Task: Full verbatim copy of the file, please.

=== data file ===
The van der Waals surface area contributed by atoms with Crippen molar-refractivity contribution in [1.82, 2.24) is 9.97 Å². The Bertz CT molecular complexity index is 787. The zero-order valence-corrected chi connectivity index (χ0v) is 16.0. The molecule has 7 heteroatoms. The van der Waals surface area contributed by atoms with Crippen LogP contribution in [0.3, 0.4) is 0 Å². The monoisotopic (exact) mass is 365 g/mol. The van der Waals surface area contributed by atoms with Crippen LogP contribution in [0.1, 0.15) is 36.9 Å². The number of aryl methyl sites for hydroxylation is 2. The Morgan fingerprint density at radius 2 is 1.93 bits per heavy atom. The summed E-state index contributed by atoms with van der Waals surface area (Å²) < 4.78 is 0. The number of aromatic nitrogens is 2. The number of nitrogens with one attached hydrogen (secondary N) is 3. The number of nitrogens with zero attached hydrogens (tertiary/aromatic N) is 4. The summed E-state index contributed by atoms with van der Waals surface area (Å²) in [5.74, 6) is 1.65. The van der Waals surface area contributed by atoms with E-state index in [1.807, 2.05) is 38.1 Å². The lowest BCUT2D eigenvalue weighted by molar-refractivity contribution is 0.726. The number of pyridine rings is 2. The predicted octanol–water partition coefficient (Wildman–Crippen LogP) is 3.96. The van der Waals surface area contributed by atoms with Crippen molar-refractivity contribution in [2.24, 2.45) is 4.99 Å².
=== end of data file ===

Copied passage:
The van der Waals surface area contributed by atoms with Crippen molar-refractivity contribution in [1.82, 2.24) is 9.97 Å². The Bertz CT molecular complexity index is 787. The zero-order valence-corrected chi connectivity index (χ0v) is 16.0. The molecule has 7 heteroatoms. The van der Waals surface area contributed by atoms with Crippen LogP contribution in [0.3, 0.4) is 0 Å². The monoisotopic (exact) mass is 365 g/mol. The van der Waals surface area contributed by atoms with Crippen LogP contribution in [0.1, 0.15) is 36.9 Å². The number of aryl methyl sites for hydroxylation is 2. The Morgan fingerprint density at radius 2 is 1.93 bits per heavy atom. The summed E-state index contributed by atoms with van der Waals surface area (Å²) < 4.78 is 0. The number of aromatic nitrogens is 2. The number of nitrogens with one attached hydrogen (secondary N) is 3. The number of nitrogens with zero attached hydrogens (tertiary/aromatic N) is 4. The summed E-state index contributed by atoms with van der Waals surface area (Å²) in [5.74, 6) is 1.65. The van der Waals surface area contributed by atoms with E-state index in [1.807, 2.05) is 38.1 Å². The lowest BCUT2D eigenvalue weighted by molar-refractivity contribution is 0.726. The number of pyridine rings is 2. The predicted octanol–water partition coefficient (Wildman–Crippen LogP) is 3.96. The van der Waals surface area contributed by atoms with Crippen molar-refractivity contribution in [2.24, 2.45) is 4.99 Å².